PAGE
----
Big 12 at a Crossroads

At this point, I think the guys on Capitol Hill are getting along less acrimoniously than the members of the Big 12. Even the one seemingly guaranteed movement (A&M to the SEC) has come under doubt as rumors are swirling that Baylor is threatening legal action against the SEC if they admit A&M to the conference.

This moves comes just a day after the SEC unanimously decided to conditionally allow A&M as their 13th member, but that condition is an important one. The conference said that all remaining nine members of the Big 12 would have to cede any legal right to sue.

Last week, Dan Beebe, commissioner of the Big 12, sent a letter to SEC honcho Mike Silve stating that all teams were on board with the decision. Then news came out late Tuesday night that Baylor had contacted the SEC with a threat of legal recourse if they took A&M, and now the whole thing is in limbo.

Besides that, OU has stated that they are actively pursuing all of their options, most prominently a move to the Pac-12, and that Ok. State might join them. OU’s head coach Bob Stoops has even said that if Texas and OU aren’t in the same conference, then he would be all right with not continuing the rivalry. Which is, of course, madness, in this writer’s opinion.

Then there is the question of just what is going on with Texas. For all intents and purposes, Texas benefits the most by keeping the Big 12 intact, and that means keeping Oklahoma off the West coast. If Texas were to go to the Pac-12, they would most likely have to scrap the Longhorn Network. That was the tie-up last summer when the Pac-12 was courting members of the Big 12, and they’re even less likely to acquiesce on the point this time around.

For one, Pac-12 commissioner Larry Scott has said that they will not be active in grabbing members from another conference. But that doesn’t mean that they aren’t in contact with OU, they just won’t give them an invite unless the Big 12 disbands. The odds of Texas going to the Pac-12 seems low, around 20 percent as of last Sunday, according to Chip Brown, because they are looking at ways to keep the LHN.

However, if they were to give up the LHN, or have it absorbed into the Pac-12’s new conference channel as a regional branch, it would seem awfully strange that the thing that led A&M to seek a new home would be liquidated so quickly.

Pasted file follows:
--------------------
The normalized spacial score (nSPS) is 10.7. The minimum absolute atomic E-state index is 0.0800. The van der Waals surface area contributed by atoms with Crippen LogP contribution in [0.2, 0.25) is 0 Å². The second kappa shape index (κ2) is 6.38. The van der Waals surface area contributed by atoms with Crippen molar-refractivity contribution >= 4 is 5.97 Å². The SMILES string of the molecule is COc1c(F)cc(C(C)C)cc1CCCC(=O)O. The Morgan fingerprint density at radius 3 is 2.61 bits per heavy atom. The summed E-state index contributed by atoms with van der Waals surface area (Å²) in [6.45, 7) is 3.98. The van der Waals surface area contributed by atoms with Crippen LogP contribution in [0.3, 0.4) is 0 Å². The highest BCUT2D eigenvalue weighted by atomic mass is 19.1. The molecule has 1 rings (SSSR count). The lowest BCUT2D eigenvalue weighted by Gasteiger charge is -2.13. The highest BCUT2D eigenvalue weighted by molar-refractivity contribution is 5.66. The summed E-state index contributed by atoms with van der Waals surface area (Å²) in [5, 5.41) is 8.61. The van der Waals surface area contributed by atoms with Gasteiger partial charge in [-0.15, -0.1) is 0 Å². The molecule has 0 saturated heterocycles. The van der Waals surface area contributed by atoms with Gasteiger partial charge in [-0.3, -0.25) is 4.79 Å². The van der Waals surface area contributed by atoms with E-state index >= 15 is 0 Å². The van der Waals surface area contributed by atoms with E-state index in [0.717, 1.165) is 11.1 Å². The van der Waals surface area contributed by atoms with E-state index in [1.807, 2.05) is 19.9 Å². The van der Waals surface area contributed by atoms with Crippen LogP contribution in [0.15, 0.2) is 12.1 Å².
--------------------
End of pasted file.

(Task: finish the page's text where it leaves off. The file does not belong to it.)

The other option is to go independent similar to Notre Dame. It would be great for football, but, and this might be a shocker to some Longhorns, there are other 17 other Division I UT teams. If there’s no Big 12, and there wouldn’t be if Texas left, then where do these other teams play? The Mountain West Conference? That’s hardly equitable. Besides, UT Athletic Director DeLoss Dodds has said he wouldn’t go independent because he wants a conference for his teams.

The Big 12 is quickly unraveling. Perhaps what is most interesting is that Texas, for all its power, may have to be a reactive to what happens over the next few days and weeks. Frankly, if they do manage to salvage the Big 12, it’ll be like slapping a band-aid on a leaky fishing boat. There’s nothing to guarantee this scenario won’t play out next year, or the year after.

Simply put, too many people already have one foot out the door, or at least a hand on the doorknob. If Baylor successfully keeps A&M from leaving, what’s to keep OU or Ok. State from going west? Or maybe Baylor will sue to keep them too. The Big 12’s reputation seems to be shot, and in these kind of business negotiations, which these are, the weaker party rarely comes away with what they want.

Where Texas ends up largely depends on how much they are willing to negotiate on their LHN deal, with whatever conference is courting them, or whether they want to go independent and open up a whole can of worms for the other athletic teams on campus. There really isn’t a third option, not for the long term, no matter how badly Texas might want there to be one.

 

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